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Miloslav Znojil
Reviewer number:
Item's zbl-Number:
Harrison, Paul
Computational methods in physics, chemistry and biology
Chichester: Wiley, 2001
Primary Classification:
65-01Instructional exposition textbooks, tutorial papers, etc.
Secondary Classification:
81-04 82-08 92-08 15-04 34-04 65C05 65Z05 92D25 Sorry no match found within MSC 2000.
numerical methods; Schroedinger equation; simulation; Monte Carlo methods; percolation; genetic algorithms; molecular dynamics; population dynamics

The key purpose is stated as a ``single semester undergraduate
course in computational physics". Well done job. Both the contents
and the style fit this plan very well. The book is fresh in its
spirit. It starts by the praise of computing in the first of its
five prefaces, and one finds the address of its web-page in its
final, fourth Appendix. The text is packed with exercises (with
algorithms implemented mainly in C-code) and the comfort of the
reader is maximalized up to his/her possibility of downloading the
longer codes directly from the web-page.

The material is carefully selected, and its presentation
emphasizes the maximal accessibility, not only to the student. All
``Evertonians" (= dedication of the book) might use it as a set of
solved problems presenting, mainly though not solely, the
applications of quantum mechanics and statistics which range from
the simple perturbation recipes up to some applications of
stochastic simulations and percolation theory. Thus, the methods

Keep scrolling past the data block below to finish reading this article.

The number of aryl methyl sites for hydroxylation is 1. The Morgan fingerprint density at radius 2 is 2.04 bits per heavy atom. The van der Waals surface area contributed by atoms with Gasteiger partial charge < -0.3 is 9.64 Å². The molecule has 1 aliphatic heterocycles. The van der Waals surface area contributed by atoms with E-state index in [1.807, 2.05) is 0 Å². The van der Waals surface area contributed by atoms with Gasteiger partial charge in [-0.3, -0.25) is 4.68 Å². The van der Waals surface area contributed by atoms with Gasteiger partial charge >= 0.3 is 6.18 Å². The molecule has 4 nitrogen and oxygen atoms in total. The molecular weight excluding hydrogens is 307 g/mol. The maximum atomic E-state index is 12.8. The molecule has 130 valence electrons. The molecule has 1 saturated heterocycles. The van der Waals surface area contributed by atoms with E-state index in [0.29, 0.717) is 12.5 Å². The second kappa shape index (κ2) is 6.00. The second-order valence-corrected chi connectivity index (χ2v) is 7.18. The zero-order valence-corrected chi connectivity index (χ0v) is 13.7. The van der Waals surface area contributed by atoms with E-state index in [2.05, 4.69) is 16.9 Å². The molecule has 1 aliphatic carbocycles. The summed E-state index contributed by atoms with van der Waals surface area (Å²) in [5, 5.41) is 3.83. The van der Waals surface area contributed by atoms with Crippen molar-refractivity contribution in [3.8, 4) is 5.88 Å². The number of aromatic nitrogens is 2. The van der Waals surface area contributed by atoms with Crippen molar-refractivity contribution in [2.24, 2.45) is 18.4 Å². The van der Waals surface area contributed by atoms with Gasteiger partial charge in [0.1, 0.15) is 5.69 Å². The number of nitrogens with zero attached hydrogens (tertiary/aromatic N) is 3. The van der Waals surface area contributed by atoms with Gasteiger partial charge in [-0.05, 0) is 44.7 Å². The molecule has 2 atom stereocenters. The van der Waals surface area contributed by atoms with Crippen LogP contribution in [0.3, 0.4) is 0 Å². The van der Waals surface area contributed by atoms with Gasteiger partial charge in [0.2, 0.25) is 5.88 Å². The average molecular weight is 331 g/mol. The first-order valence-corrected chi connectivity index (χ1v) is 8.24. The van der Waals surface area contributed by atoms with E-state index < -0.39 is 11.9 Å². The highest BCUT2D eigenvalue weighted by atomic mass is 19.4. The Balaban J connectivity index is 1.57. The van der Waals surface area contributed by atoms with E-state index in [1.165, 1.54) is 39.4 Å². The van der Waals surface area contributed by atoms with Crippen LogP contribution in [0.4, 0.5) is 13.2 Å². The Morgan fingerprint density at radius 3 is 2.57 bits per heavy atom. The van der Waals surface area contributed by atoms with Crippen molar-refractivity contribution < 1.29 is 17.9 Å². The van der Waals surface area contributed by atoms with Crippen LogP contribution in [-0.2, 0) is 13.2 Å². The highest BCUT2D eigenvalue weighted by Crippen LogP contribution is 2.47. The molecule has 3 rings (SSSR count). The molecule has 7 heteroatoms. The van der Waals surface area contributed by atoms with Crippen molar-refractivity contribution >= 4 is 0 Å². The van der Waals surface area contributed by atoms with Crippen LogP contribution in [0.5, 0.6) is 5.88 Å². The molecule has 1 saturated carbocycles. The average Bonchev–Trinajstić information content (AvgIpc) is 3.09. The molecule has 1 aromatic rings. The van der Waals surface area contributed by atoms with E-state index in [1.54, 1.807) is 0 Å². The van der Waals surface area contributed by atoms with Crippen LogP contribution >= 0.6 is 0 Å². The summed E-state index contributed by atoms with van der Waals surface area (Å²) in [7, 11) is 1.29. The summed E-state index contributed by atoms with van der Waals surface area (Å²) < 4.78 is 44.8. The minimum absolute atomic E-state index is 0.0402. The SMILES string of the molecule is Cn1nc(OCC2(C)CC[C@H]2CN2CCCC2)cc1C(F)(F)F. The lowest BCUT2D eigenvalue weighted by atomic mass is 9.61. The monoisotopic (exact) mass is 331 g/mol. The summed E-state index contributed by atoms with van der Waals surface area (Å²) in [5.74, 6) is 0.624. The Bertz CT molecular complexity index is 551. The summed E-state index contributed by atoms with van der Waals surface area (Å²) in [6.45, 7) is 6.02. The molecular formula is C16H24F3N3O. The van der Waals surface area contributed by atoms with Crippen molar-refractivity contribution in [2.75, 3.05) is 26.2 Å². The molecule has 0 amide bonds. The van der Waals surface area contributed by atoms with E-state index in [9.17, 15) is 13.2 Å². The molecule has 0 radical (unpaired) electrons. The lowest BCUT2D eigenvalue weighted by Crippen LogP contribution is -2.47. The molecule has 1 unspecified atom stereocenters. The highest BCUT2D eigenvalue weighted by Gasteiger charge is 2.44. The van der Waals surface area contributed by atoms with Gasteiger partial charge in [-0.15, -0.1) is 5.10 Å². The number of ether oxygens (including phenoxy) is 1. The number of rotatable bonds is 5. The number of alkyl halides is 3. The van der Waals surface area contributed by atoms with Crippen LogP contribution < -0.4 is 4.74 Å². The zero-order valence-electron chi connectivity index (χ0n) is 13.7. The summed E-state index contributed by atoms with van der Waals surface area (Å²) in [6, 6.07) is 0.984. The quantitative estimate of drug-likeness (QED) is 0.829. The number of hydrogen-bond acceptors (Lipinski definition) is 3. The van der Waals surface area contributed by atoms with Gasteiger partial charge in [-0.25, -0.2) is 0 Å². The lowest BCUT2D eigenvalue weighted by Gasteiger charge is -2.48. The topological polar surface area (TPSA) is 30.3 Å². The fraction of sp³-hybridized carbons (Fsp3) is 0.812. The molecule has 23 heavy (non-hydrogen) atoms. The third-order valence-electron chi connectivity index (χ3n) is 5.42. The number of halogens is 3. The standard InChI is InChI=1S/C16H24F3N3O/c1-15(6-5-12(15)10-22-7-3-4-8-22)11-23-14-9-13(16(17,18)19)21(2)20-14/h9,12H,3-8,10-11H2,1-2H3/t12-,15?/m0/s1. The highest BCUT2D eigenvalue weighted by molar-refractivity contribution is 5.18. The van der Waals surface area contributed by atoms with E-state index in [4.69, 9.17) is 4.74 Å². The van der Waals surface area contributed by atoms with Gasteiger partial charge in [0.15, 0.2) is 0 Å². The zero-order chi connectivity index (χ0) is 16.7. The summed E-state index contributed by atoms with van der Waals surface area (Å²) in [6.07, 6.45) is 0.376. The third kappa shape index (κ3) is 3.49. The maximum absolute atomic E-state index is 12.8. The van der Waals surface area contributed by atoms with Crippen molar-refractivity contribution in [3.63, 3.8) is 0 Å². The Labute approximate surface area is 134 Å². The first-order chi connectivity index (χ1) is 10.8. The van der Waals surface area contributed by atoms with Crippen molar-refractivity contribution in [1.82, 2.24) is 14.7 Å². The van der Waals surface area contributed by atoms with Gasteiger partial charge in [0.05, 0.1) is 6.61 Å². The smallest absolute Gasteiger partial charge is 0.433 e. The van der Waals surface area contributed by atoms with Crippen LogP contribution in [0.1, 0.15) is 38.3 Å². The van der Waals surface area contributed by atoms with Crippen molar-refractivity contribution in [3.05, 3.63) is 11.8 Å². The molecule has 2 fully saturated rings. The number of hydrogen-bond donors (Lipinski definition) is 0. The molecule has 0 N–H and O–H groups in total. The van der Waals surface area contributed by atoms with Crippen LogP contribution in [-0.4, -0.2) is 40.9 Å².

which are presented and explained in this book include solvers of
differential and matrix equations as well as the Monte Carlo
algorithms of several types.

The set of systems which are picked up and analyzed is broad and
covers the classical motion of rockets and diffusion as well as
the quantum molecular dynamics or the critical phenomena involving
magnetic phases in condensed matter etc. Beyond the realm of
physics and chemistry, the reader finds, to his/her great
surprise, that the same methods can work equally well in the
models of populations in biology (describing, say, a disease
propagation) or for an efficient generation of genomes in
molecular biology etc.

The concise text has its natural limitations in its devised
``teaching by example" (the student cannot use it as its sole
resource). At the same time the span of its ideas is impressive
(pars pro toto: I liked the short outline of the rich topic of
genetic algorithms) and its basic paedagogical philosophy of
``just doing it" seems to be simply the best one.
Remarks to the editors:
corrected version (classification misprint and misread); difficulties caused by your server
(connection denied with the new fill-out form filled)

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